The main principles of feminism are the fight for equality of men and women- allowing for typically masculine spaces to be open and explored by women without judgement and preconceived notions of gender roles within society, the same goes for typically feminine spaces. Therefore the historically woman’s art work of textile making being incorporated into a strong predator allows for the combatting idea that women aren’t one binary thing, and can be physically strong as well as emotional; delicate embroiderers, as well as able to do manual labour (here, Von Benin embodies this idea, through designing and building the structural integrity to be strong as well as layering fabric and embroidery on top, creating a perfect example of historically masculine and feminine work in one piece). Moreover, if the audience notices the LED light glowing from underneath the textile bed for the Octopus, they will notice the purple light shining. This is particularly important in showcasing Von Benin’s theme of feminism within this piece, as purple is the colour of symbolising women and, similarly, in the Bible, purple represents Gods creation of all the good things in the world made for both men and women. Furthermore, ‘Purple is the official colour of International Women’s Day, founded more than a century ago after some 15,000 women marched in New York City to demand better working conditions and voting rights. The current iteration of the day is intended to celebrate women’s social, economic, and political achievements and to call for gender equality.’ (Zillman, 2018). This relates to Von Benin’s exhibition, ‘Who’s Exploiting Who in the Deep Sea?’- that this piece features in- directly, as the location of it is the same place as the march for women’s rights- New York city. This suggests that the complete curation of this exhibition, from product materials to chosen location, all directly interrelates to her deep passion for, and constant theme within her artwork of feminism.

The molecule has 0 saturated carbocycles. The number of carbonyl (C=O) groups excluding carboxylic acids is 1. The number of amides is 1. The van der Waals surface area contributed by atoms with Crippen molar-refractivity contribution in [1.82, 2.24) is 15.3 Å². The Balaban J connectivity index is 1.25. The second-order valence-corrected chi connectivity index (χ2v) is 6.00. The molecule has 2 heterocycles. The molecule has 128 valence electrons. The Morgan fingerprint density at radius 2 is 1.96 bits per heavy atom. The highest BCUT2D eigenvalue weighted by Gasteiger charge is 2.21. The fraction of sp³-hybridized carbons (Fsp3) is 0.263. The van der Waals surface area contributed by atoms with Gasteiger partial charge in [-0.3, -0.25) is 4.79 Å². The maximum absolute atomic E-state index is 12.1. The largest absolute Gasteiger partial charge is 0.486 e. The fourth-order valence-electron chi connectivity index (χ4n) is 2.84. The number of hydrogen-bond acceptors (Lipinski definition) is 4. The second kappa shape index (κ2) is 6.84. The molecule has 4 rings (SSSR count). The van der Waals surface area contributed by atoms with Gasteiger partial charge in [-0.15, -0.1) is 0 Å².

This piece of ‘Total Produce (Mortality)’ links to art history through its commentary on the sea, dedicating the perceptions of sea to artists such as Manet, and Whistler who both used the aquatic and oceanic views within their artwork, and which gave them a name within the art world as great artists. Where 19th century artist such as Edward Henry Potthast or Manet would paint the leisurely and relaxed scenes of families at the beach, there is now an ode to these views once explored by painters, represented within Von Bonin’s work in a similar but quite contrasting way. Where there were once the bourgeoise on vacation in Manet’s beach scenes, Von Bonin has replaced the human with aquatic life. This suggests that art is constantly being recycled and reinvented to reflect a modernist outlook in a contemporary and thought-provoking way. Perhaps the reasoning behind the idle expressions upon the sculptures faces and features are simply a reflection of these characters from older painters’ work, showcasing the emotions of relaxation- a sign of current day modernity.